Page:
Riga mayor vows to safeguard Russians' interests despite referendum
Riga Mayor Nil Ushakov vowed on Sunday to continue safeguarding the interests of Latvia’s Russian-speaking population despite the referendum results.In a national referendum on Saturday, over 820,000 Latvians voted against granting the Russian a status of the second state language, while more than 273,000 supported the idea.“A total of 273,347 people voted for this initiative. For me, this number formulates a clear-cut task: to defend till the end your interests,” the mayor of the Latvian capital wrote on his Facebook page.At least 771,893 Latvian citizens, or half of eligible voters, were required to approve of the initiative for the Russian to become the second state language.Latvian President Andris Berzins, Prime Minister Valdis Dombrovskis and Speaker of the Parliament (Saeima) Solvita Āboltiņa on Friday called on the electorate to vote against the adoption of the Russian language.Russian-speakers make up 44 percent of Latvia's 2.3-million population. Latvian is the official state language and Russian is treated as a foreign language.Latvia’s Central Election Commission gathered signatures last November for a petition to hold a nationwide referendum on granting Russian official-language status. The move was initiated by the Native Language organization and backed by Ushakov.Moscow has repeatedly accused ex-Soviet Baltic states Latvia and Estonia of discrimination against their Russian-speaking minorities.Many people from the large ethnic Russian population in Latvia and Estonia have been assigned "non-citizen" status, which denies them a national passport and other rights, and prevents them from voting.
Absolutely agree on this. Furthermore that is official strategy of Baltic governments.
What you not get is that this opposing myth is created by Russian mass media and some local radical Russian politics. Baltic nations are very tolerant and calm. I mean this seriously.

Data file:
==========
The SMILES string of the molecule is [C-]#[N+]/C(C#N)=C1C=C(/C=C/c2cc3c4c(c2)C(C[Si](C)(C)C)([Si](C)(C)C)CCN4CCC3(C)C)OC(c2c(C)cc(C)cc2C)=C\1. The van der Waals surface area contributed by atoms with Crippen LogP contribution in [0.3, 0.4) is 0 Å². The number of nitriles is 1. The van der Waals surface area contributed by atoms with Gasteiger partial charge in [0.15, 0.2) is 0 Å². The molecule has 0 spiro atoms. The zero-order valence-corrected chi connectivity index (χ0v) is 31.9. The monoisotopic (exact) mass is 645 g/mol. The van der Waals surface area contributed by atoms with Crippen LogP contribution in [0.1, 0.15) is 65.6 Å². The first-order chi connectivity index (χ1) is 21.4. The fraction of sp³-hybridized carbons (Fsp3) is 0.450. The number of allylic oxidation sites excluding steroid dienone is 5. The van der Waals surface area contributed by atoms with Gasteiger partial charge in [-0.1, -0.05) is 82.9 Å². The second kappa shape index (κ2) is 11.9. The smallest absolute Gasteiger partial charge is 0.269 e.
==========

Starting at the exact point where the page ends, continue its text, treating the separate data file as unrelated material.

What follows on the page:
Baltic states have similar citizenship laws as any other European country or even Russia.
You CAN GET citizenship while fulfilling some minor requirements like basic language, history and constitution skills. Only thing that wonders me is that Russians after living 50 years in our countries still have not learned our languages…
Retroactive law against part of population is not really thing that have similarity in modern Europe. I wouldn't argue on this topic if they were be being just immigrants from 90s Russia to Lithuania in searching of better life and so on. But their ancestors starts to live there when the idea of independence of this land was just fantastic. I'm far from repeating "zomg nazi-baltic-fascists" things but what was done with local Russian population is more looking like moral and psychological vengeance.
How about youth part btw? Don't they know language as well?
Originally Posted by mathyou8
Good for them, i really hope one day we will never hear your blet and nakhui swearwords in Lithuania too.
Isn't the % of Russians in Lithuania is somewhere about 5?)
And this 5 percents are forcing ethnic Lithuanians to use blet in their speeches ?))
Russia said on Sunday Latvia had "breached its international obligations" after the Baltic state declined to allow a Russian observer mission at a referendum which rejected a proposal for Russian to be made the country's second official language.Latvia's decision caused "bewilderment," Russian Foreign Ministry spokesman Alexander Lukashevich said in a statement."What we are talking about here is that Riga ignored its international obligations. We demand an explanation," Lukashevich said.With nearly all the votes counted, 75 percent of votes cast in Saturday's referendum were against the proposal, Latvia's election officials said.Ethnic Russian make up about one-third of Latvia's 2.1 million population.Lukashevich said the ballot, called by the Russian-speakers' movement, Native Tongue, "did not fully reflect the mood in the country."He said 319,000 Russian speakers remain without citizenship and could not vote in Saturday's referendum."We hope the voice of Latvia's Russian-speaking population will be heard," Lukashevich said.Latvian President Andris Berzins earlier said there was "no need" for a second language, and that the government funded minority-language schools."Whoever wants, can use their language at home or in school," Berzins was quoted by the BBC as saying.